How patients really want to communicate with doctors

Whether you’re working to improve patient experience, engagement or activation, the range of technologies for communicating with patients is expanding, which can make it harder to pick the most effective one.

So, here’s a tip. Physicians and the IT shops that support them might consider messaging alternatives to meet consumer preferences for communicating via text messaging.


The vast majority (91 percent) of 200 U.S. respondents would like the ability to communicate with their loved one’s care team via text messaging, according to a DrFirst survey.

Just 10 percent of patients surveyed said they prefer to receive physician communications through patient portals, but nearly twice that many (19.6 percent) said they favor receiving information through secure text messages if in-person visits or phone calls are not possible.


As simple as texting might seem, SMS has already been called the digital health tool of the century, notably for the technology’s simplistic elegance and widespread use.

A June Black Book Market Research survey of 770 hospital professionals and 1,279 physician practices also indicated secure texting is becoming the first choice to send information while keeping sensitive data secured.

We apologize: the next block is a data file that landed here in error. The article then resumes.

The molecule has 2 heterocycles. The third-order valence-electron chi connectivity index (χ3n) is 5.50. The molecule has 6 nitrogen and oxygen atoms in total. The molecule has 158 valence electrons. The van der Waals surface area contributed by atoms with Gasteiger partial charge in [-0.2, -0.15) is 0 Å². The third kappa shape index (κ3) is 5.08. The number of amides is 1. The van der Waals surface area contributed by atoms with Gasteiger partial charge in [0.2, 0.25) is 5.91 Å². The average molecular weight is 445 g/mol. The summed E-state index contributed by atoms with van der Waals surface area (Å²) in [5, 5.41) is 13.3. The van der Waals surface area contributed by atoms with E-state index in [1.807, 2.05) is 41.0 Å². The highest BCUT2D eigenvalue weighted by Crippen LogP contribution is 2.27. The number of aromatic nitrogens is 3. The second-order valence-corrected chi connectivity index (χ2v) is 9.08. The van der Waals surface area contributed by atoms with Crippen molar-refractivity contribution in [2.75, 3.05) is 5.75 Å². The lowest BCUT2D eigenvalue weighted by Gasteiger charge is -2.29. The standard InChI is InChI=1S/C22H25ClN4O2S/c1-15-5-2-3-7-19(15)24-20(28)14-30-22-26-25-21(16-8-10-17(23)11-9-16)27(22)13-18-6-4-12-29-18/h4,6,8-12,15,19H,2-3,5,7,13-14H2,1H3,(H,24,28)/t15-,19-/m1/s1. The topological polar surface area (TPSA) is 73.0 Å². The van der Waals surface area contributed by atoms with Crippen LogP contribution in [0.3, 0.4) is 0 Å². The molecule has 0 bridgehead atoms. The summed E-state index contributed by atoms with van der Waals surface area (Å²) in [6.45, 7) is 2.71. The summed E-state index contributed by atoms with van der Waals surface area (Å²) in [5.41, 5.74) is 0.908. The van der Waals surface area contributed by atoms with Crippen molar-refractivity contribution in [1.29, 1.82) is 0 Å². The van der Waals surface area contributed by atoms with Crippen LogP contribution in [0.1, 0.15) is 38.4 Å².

The Black Book survey revealed that 85 percent of hospitals and 83 percent of physician practices are using secure communication platforms between care teams, patients, and families.

Health IT companies are stepping up to fill that need in a variety of ways. Earlier this month MobileHelp Healthcare, a healthcare technology solutions specialist, announced a partnership with Casamba, a provider of electronic health record (EHR) solutions, to provide secure text messaging capabilities, video capabilities. 

Microsoft, in September, announced that it will be adding secure communications and care coordination features to its Teams software.

And in October, KLAS said that many secure messaging vendors are transforming themselves into broader communications platform providers.


“Clinicians who use secure text messaging to connect with patients and their family members can improve patient satisfaction, drive medication adherence, and empower patients to be more actively involved in their health and wellness,” G. Cameron Deemer, president of medication management solutions firm DrFirst, said in a statement. “The survey results confirm our observation that patients want to be more engaged in their care and desire more options for interacting with their healthcare providers using the same communication methods they regularly use in every other part of their life.”

Nathan Eddy is a healthcare and technology freelancer based in Berlin.

Email the writer: [email protected]

Twitter: @dropdeaded209

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